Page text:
On Tuesday, January 21st I had the privilege of hearing Ruth Ozeki - author of the Booker shortlisted novel A Tale for the Time Being - speak at Stanford University.
On the relationship between reader and writer:
Ozeki says that all of her novels begin with a question that she needs to work out. When she is writing she exists in a world that does not include the reader, but she sees a work of fiction as being a collaboration between reader and writer. As she puts it, after she has done her bit - and if she has done it well - it is then picked up by the reader who brings their unique experiences completely to that fictional world.
"Without that the fictional world will not come alive. This is replicated every time that book is read, by each individual reader. Together we create this fictional world."
On writing and survival:
Suicide is central to A Tale for the Time Being, and Ozeki explains that in Japanese storytelling it functions almost as a trope. As a non-Christian nation, suicide is not viewed as a sin, and is sometimes seen instead as a redemptive act.
"For me writing is a form of survival, a trick I learned early on" and "every story is a story of survival as long as it is told. The telling is the survival." She says that in A Tale for the Time Being, "Nao is learning this as a young writer. As long as she continues to tell stories she will survive."
Writing is always "in retrospect" and Nao is trying to catch up to now. And she does ..." Ozeki does not elaborate, aware that many in the audience have not yet read the book but for those who have this makes sense.
On being a practicing Buddhist:
"It is very complicated practicing Zen in the west. Every time Buddhism moves to a different culture it changes. At every level there is tension there ... Anytime we start to idealise something ... then we are in trouble."
In Ozeki's words "In the west Zen is so Protestant". She compares these western attitudes to the Japanese phenomenon of Zen priests - along with employers and professors - bringing their acolytes out at night for the explicit purpose of getting drunk.
On being a Buddhist and being a writer:
Referencing Zadie Smith's essay, Fail Better, Ozeki says that in Zen meditation, as in writing, you have to try and fail again and again and again. "Zen meditation is a constant practice of failure." But she says that this is not a failure as you develop the faith that you can come back. And so too in writing, she says that it is not failure but is the very definition of the writing process.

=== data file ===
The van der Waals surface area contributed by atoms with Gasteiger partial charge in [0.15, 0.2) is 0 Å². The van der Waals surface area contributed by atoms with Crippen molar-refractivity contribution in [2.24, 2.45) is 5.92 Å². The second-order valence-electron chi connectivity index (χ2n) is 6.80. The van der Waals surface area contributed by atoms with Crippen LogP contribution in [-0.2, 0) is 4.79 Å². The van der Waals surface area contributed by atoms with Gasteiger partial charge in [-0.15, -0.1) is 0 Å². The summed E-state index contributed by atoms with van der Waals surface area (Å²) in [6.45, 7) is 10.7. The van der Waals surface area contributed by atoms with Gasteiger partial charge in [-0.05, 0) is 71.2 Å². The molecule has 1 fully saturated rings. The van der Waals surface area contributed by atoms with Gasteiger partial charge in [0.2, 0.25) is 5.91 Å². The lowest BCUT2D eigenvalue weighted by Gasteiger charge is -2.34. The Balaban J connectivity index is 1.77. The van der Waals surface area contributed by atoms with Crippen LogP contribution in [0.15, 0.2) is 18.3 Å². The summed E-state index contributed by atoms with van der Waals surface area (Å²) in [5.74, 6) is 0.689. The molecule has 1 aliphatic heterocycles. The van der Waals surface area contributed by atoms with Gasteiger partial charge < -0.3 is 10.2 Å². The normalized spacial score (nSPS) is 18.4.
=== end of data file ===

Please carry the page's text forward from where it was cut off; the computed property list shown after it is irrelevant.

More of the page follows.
Quoting a 13th century Zen master she says "Life is a continuous mistake" and for Ozeki this idea is liberating.
On My Year of Meats (1997):
Ozeki completed the book just as Mad Cow disease blew up. She says everybody panicked, thinking that her book was too late, they had missed the moment but "little did we know the story was never going to go away". As an author she says she is very happy the book is still in print but "as a citizen of the world I wish the book was obsolete."
She describes My Year of Meats as a book about the engendering of ignorance and corporate media. And she says very frankly that she needed a product and happened to choose meat because it was "funny" whereas other choices, particularly tobacco, were not.
"When I'm writing a novel there is usually a seed of remorse." In the case of My Year of Meats that remorse derived from her 30s when she was making tv programs sponsored by unsavory corporations, including the meat and tobacco industries.
After writing My Year of Meats she felt she had given short shrift to the farmers who she describes as being caught between a rock and a hard place. And so she wrote All Over Creation, which is about genetically modified organisms.
On writing a novel as a 'thought experiment':
Ozeki says that "the minute you ask one question it engenders another. As a writer it is a thought experiment, it has a natural end to it. When the questions are answered enough it is finished. This book [A Tale for the Time Being] was about not knowing. I finished the book when I realised the book was about not knowing."